In their defense, the accused may claim that particular legislation such as licensing or zoning laws permits certain activity. However, legislative authorization does not absolve an accused from liabilities if their actions were unreasonable. If there are others contributing to the harm, the accused will not escape liability even if his/her actions alone would not form nuisance; the liability will be allotted according to accused's portion of the blame. Lastly, the accused may claim that the complainer exposed themselves to the nuisance by moving onto land adjacent to an already existing place of interference. This argument may be considered to examine the reasonableness of the accused but the new owner should reasonably enjoy or use their land as anybody else. The argument may also have effects in the determination of damages if the accused is held liable since the purchase price that the complainer paid may have factored in the existing nuisance (McMahon and Binchy, 2013).
David v. Harrington & Nephew ltd Scenario
Although Harrington & Nephew ltd had the right to enjoy and use their land in ways they deemed suitable, it placed a duty on them to consider the welfare of neighbors so as not to infringe on their rights. It placed a duty on them to contain their processes and systems in order to emit pollution that was within the accepted range (Beever, 2013). However, production of excessive noise, emission of chemical smuts and dust amounted to nuisance to the neighbors, especially David's family. Even in absence of a regulatory framework, it was prudent for Harrington & Nephew ltd to first consider if their emissions would have adverse impacts on an average person with normal common sense and behaviors. Such exercise would have prevented the current situation the company is facing. The nuisance propagated by the company hindering David's family to enjoy the possession of their land can be categorized into two forms;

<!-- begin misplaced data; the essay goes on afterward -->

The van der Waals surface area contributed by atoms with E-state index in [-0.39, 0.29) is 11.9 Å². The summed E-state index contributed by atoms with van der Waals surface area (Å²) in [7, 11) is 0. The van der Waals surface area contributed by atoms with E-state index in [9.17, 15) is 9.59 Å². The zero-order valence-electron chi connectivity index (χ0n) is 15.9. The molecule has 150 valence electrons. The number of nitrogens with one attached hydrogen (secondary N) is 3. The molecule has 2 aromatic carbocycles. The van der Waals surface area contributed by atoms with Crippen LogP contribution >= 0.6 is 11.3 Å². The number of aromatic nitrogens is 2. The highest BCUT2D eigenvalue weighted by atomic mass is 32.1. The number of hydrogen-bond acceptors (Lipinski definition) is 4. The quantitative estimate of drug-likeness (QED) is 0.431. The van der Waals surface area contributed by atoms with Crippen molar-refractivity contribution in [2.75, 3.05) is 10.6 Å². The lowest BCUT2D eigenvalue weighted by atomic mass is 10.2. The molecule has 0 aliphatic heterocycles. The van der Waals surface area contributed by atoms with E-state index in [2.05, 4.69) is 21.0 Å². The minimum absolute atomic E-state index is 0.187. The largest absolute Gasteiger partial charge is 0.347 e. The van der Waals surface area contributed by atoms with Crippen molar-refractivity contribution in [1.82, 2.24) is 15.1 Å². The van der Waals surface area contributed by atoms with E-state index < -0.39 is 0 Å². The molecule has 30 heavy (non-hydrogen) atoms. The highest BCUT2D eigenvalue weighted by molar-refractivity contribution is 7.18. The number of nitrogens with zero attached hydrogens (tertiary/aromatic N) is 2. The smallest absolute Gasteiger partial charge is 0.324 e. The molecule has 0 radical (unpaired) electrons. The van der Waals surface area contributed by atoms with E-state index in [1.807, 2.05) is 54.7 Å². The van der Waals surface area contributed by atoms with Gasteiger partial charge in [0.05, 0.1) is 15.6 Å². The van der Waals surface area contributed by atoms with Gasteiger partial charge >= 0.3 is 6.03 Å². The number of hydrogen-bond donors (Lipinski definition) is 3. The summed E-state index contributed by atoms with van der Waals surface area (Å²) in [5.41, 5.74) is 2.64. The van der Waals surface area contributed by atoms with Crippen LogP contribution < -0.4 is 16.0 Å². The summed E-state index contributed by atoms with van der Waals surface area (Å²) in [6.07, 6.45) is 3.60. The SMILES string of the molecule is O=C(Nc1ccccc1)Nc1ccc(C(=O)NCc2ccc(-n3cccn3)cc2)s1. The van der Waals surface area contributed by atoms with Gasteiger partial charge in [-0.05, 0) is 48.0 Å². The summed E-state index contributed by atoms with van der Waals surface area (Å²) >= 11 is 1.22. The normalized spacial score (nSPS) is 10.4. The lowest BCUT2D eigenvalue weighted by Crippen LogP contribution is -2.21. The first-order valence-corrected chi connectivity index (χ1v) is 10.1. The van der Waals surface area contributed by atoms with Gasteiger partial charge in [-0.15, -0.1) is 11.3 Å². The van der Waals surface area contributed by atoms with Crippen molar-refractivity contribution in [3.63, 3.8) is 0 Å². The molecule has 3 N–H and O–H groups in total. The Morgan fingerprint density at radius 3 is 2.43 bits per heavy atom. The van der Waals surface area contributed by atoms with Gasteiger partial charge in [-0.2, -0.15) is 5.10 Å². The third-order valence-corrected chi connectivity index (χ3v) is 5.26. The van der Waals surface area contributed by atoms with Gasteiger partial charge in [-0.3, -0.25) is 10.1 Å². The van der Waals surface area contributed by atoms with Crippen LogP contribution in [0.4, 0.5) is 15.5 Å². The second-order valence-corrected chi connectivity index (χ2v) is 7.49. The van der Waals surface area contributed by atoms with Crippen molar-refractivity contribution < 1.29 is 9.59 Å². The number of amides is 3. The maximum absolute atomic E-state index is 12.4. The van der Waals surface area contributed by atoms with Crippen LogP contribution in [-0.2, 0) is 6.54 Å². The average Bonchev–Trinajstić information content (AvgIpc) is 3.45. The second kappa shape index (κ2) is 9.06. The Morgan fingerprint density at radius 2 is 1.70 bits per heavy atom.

Injury to Property
Rose tree in David's garden died as a result of what a horticultural expert said was dust emitted by Harrington & Nephew ltd affecting the soil. This effect indicates that the company was emitting dangerous dust that had the capacity to contaminate the soil. If the contamination was strong enough to kill the rose tree, then it indicates that there is a high probability that David's land could not produce anything. Another instance of dangerous substances emitted by the factory was that the emissions were able to damage paintwork of Wally's car. If the company is allowed to continue this kind of reckless production, it means that the neighborhood would be inhabitable. To contain this situation, legal action should be instituted so as to compel the firm to produce reasonably (Beever, 2013).